Mainland China to boycott Golden Horse awards in latest attempt to squeeze Taiwan
- The ‘Chinese-language Oscars’ will not feature mainland Chinese films – the first time Beijing has banned them from it
- It follows last week’s ban on solo mainland travellers visiting Taiwan, set to cost the self-ruled island billions in lost tourism
Mainland China will not take part in the film awards dubbed the “Chinese-language Oscars”, held in Taiwan, Beijing’s film administrators announced on Wednesday, reflecting tensions across the strait.
A newspaper affiliated with the China Film Administration reported that representatives from the mainland movie industry would not attend the annual Taipei Golden Horse Film Festival and Awards on November 23.
Earlier reports had suggested that the Golden Rooster Awards, the mainland’s annual film event, would be held on the same date in Xiamen in southeast China.
This will be the first time that Beijing has banned its films and filmmakers from attending the Golden Horse Awards since Taiwan officially allowed the mainland to take part in 1996.
The report did not give a reason for the boycott but Long Mingbiao, deputy director of the mainland’s Taiwan Affairs Office, said it was prompted by the state of cross-strait relations.
Ernesto Ting Yun-kung, spokesman for Taiwan’s Presidential Office, said political considerations should not affect cultural exchanges.
Beijing has severed communication with Taipei since Tsai Ing-wen of the independence-leaning Democratic Progressive Party became the island’s president and refused to recognise the one-China principle.
Chien-min Chao, a former head of Taiwan’s Straits Exchange Foundation, which represents Taipei in affairs with the mainland, said he could not understand why Beijing had decided to block mainland participation in the awards.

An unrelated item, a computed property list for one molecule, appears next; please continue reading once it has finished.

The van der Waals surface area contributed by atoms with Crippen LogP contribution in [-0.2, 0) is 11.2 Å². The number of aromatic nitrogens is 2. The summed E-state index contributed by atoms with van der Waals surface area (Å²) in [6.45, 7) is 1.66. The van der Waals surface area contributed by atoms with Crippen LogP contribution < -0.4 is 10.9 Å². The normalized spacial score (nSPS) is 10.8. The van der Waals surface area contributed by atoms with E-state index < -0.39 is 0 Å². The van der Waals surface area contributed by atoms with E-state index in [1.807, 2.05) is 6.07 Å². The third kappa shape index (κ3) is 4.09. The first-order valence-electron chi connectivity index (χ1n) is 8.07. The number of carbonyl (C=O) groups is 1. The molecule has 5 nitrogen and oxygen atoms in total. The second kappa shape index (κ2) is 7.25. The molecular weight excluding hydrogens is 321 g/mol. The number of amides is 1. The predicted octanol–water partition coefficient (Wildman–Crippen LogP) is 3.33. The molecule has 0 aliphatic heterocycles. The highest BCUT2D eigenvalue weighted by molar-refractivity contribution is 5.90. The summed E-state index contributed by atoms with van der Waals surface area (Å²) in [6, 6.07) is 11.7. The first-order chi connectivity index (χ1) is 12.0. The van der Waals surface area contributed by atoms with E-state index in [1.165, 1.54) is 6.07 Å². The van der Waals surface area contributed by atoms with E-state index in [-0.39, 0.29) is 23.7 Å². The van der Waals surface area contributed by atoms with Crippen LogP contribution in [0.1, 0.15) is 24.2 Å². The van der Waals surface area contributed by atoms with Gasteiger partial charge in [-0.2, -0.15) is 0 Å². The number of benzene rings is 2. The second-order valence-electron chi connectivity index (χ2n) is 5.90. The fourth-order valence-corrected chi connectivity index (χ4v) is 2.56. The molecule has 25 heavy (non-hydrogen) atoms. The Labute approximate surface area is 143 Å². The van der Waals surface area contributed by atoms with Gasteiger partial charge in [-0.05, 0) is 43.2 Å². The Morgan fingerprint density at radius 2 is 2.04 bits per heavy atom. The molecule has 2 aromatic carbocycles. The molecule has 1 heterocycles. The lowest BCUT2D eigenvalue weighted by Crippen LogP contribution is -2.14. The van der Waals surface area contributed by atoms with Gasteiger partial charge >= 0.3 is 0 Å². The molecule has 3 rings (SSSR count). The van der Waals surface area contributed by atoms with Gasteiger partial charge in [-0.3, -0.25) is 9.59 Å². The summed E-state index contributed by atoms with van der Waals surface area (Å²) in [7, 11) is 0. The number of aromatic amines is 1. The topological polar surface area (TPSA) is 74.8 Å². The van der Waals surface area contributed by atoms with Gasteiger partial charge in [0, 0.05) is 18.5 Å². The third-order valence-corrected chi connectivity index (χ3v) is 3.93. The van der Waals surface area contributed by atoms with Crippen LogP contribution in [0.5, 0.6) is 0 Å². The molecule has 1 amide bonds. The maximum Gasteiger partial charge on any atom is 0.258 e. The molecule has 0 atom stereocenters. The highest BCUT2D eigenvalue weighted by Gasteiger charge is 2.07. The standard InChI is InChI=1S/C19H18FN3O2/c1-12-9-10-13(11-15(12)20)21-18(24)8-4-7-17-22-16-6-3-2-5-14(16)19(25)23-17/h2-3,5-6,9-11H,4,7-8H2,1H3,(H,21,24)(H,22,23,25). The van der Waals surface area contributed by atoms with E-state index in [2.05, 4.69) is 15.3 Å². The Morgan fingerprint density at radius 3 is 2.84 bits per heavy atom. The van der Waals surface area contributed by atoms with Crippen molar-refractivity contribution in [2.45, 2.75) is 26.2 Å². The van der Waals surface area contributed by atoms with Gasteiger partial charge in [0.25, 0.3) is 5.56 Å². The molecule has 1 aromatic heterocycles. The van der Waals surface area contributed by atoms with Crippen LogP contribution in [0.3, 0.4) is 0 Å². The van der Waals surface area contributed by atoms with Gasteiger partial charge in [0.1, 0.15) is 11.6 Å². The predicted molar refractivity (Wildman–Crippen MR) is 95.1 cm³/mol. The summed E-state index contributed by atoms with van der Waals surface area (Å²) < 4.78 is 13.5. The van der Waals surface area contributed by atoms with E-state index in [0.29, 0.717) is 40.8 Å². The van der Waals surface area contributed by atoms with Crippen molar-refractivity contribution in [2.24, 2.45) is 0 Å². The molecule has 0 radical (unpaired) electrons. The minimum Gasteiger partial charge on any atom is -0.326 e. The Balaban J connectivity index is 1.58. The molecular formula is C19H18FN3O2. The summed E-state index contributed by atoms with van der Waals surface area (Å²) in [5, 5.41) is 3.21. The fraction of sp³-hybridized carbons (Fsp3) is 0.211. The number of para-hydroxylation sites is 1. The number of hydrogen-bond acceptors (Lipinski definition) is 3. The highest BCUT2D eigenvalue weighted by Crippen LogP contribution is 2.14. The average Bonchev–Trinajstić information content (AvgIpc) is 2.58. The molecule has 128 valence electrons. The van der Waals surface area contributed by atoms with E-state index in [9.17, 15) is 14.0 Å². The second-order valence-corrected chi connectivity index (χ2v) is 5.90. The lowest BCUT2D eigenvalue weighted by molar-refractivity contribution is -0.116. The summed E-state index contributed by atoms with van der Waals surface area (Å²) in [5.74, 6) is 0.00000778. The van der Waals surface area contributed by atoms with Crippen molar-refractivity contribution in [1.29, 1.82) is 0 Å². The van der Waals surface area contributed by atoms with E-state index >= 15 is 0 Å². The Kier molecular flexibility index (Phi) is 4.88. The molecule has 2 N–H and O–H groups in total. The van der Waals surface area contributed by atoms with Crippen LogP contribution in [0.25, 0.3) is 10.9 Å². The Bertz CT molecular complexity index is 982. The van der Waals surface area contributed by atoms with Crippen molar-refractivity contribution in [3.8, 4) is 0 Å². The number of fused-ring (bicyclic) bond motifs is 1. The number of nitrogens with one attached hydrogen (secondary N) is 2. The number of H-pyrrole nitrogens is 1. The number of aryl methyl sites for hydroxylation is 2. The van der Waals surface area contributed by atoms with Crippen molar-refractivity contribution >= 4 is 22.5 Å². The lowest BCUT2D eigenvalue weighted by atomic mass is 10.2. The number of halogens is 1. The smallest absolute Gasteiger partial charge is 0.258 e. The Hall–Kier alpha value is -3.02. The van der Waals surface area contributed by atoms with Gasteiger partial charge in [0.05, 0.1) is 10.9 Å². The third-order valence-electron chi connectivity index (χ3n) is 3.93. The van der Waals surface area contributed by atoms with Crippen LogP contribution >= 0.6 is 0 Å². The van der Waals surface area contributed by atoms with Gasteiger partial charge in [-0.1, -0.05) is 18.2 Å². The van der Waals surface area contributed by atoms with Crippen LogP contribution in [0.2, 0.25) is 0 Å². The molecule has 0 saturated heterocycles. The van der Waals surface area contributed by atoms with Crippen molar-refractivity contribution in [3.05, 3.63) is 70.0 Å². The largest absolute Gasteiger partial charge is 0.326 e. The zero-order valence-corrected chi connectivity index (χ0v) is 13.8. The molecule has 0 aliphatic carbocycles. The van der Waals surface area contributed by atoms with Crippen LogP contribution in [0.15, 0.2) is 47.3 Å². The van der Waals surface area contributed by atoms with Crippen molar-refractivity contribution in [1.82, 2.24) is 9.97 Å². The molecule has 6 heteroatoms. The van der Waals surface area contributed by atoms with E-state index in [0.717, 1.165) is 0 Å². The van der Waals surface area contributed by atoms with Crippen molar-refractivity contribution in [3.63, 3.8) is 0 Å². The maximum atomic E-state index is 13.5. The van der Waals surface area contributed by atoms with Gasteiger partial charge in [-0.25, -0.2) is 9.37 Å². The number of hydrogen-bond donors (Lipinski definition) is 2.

“The prohibition ... contradicts Beijing’s earlier claims that they would support cultural exchanges in the aftermath of the suspension of all official communication channels. The move will definitely have an adverse effect on the cross-strait relationship,” Chao said.
Paul Lim, a Taipei-based political commentator, said the boycott was an attempt to stop Taiwan influencing the mainland industry representatives.
The Golden Horse awards’ organising committee said the mainland’s decision was “regrettable”, Taiwan’s Central News Agency reported. The committee said that the festival’s events would be held as scheduled.
More than 685 productions were submitted for this year’s Golden Horse Film Festival. The line-up includes 148 feature films but Taiwanese media reported that Zhang Yimou’s new movie One Second would not be one of them.
Lo Wai-luk, honorary resident writer at the Academy of Film at Hong Kong Baptist University, said having both the Golden Horse and Golden Rooster awards on the same day would push filmmakers, including those from Hong Kong, to choose to attend either one.
“This is creating division and rivalry between the two festivals,” he said. “This is not beneficial to the exchanges between filmmakers across the strait. This policy does not have any political wisdom.”
Tenky Tin Kai-man, chairman of the executive committee of the Federation of Hong Kong Filmmakers, said entries for the two events had not been finalised so it was not clear what the impact on the Hong Kong movie industry would be.
The Golden Horse awards were founded in 1962, and have recognised a number of top mainland artists in the last two decades, including actors Jiang Wen and Xia Yu.
Yik Chan Chin, a media and communications lecturer at Xian Jiaotong-Liverpool University, said the Golden Horse awards were a major platform for film exchanges between the mainland, Hong Kong and Taiwan and it was a “pity that the mainland is not joining the event this year”.
Chin said she believed the boycott decision was based on complexities in the relationship between Taiwan, Hong Kong and the mainland.
“Cultural exchanges are not the top priority,” she said. “But the situation may improve if the Kuomintang wins the island’s presidential election.”
In response to that announcement, Taiwanese Transport Minister Lin Chai-lung said his government would spend an additional NT$3.6 billion in the fourth quarter of the year to promote tourism.
Additional reporting by Lawrence Chung and Minnie Chan